All businesses in the UK are having to get used to the uncertainty of Brexit, not only because we do not know what our relationship will be with Europe in the near future but also in trade terms with the rest of the world (see our article in the WMN Farming section on 27.9.2017 here). As always it is better to have good news or bad news, but never no news. For most businesses the Prime Minister’s announcement in Florence was a bit of good news, but there is still such a wide range of implications about which we have no news. In agriculture there are real threats but, if you are not selling or renting out a farm, current conditions could be a lot worse.
Since last October most commodity prices are better, other than for potatoes and lamb, and the differential between input costs and commodity prices (Defra Agricultural Price Index July 2017) is particularly healthy. The devaluation of the pound is helping with exports but not affecting input prices as much as was feared. The weakened pound has increased the Basic Payment for 2017 with the exchange rate now fixed and the payment predicted, subject to adjustment for the Financial Discipline Mechanism, for Non-SDA at £223, up 5% on last year.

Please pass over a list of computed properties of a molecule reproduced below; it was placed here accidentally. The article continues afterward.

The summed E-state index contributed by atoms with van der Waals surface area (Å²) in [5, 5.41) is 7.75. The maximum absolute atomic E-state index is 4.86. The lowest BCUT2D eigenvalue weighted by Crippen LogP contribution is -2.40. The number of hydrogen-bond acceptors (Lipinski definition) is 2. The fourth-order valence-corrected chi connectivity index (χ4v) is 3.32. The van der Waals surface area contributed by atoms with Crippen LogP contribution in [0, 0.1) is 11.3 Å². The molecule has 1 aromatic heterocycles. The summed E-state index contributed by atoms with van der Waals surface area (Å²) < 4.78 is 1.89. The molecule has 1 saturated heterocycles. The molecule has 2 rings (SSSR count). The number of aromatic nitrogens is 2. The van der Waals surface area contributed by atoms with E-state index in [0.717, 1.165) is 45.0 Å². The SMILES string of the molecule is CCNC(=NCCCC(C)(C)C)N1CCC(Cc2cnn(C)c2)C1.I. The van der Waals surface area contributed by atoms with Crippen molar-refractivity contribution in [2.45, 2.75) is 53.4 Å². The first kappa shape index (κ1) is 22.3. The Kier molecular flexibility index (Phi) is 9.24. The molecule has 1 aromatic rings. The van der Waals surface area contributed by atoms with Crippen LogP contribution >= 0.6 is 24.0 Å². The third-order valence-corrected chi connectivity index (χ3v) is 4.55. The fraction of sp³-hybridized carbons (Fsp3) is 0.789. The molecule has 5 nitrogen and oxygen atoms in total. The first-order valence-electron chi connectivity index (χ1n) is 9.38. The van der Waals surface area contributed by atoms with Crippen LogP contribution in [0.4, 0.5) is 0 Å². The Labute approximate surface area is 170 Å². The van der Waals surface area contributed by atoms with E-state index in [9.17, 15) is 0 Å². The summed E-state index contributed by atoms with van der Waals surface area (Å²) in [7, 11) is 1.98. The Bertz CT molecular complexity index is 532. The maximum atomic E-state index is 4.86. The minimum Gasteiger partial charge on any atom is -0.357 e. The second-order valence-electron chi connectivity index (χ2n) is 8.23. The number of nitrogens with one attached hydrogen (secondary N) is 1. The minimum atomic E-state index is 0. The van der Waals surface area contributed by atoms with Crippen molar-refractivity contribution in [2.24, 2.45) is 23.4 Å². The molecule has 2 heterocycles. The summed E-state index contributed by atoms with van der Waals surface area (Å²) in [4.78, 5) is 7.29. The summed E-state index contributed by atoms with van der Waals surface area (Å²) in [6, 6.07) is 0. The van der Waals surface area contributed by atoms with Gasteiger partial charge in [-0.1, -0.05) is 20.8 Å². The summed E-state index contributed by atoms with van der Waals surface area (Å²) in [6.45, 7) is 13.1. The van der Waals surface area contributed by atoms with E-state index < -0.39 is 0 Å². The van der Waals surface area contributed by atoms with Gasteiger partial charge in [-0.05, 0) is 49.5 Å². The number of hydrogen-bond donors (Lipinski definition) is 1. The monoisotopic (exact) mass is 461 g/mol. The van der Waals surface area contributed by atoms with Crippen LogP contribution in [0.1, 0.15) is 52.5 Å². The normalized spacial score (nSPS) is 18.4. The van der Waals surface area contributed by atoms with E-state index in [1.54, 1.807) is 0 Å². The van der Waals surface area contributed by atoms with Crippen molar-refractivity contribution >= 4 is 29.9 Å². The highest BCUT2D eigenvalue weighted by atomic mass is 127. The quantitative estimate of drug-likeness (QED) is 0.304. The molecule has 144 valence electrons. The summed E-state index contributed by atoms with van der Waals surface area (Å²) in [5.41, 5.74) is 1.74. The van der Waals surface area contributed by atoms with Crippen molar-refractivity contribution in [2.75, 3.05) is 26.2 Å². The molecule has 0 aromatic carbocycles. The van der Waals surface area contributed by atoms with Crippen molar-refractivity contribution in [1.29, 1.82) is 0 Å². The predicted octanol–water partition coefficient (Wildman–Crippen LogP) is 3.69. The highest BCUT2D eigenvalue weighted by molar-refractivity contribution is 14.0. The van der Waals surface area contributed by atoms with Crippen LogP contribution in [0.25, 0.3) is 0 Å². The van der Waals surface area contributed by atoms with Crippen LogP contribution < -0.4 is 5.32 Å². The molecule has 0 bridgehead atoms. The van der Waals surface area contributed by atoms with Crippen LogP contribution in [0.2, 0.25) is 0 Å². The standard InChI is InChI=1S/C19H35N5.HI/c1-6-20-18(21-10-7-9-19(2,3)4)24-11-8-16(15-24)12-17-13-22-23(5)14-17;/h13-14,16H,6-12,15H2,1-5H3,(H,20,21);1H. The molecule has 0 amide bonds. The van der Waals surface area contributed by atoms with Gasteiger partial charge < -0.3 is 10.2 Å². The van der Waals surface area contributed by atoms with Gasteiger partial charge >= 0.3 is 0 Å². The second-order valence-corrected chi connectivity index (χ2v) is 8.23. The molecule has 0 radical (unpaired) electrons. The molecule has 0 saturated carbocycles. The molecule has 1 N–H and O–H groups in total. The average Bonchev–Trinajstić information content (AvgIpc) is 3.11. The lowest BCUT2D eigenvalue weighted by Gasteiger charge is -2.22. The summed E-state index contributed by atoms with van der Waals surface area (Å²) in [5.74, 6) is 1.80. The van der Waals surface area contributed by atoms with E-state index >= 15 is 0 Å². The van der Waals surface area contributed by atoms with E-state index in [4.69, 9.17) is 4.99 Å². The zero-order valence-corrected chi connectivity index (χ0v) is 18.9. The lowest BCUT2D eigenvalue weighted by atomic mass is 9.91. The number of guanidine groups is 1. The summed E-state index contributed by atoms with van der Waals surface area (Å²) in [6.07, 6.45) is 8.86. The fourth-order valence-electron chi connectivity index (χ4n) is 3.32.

Subsequently, in relative terms, the conditions within which the UK is farming today could be described as a “honeymoon period” or the “lull before the storm”. We will have to wait and see how the “divorce” with the EU goes and what follows.
Changing strategy on any farm is a long-term commitment with enterprises commonly having 12-24 month production cycles, and therefore agricultural forward planning has perhaps suffered the most lost confidence due to the ongoing uncertainty. The effect of this has been well illustrated by land and rental prices and the BPS Entitlement market, where we saw the average price last year drop from the previous year’s average of £192 per hectare for Non-SDA to £144. Some early tentative 2018 trading has started at £150 for Non-SDA entitlements although this was before the Government’s Florence statement proposing a two-year transitional period following March 2019. This may well now boost confidence, especially now the market, since the Florence speech, is expecting entitlements to last three years at least.
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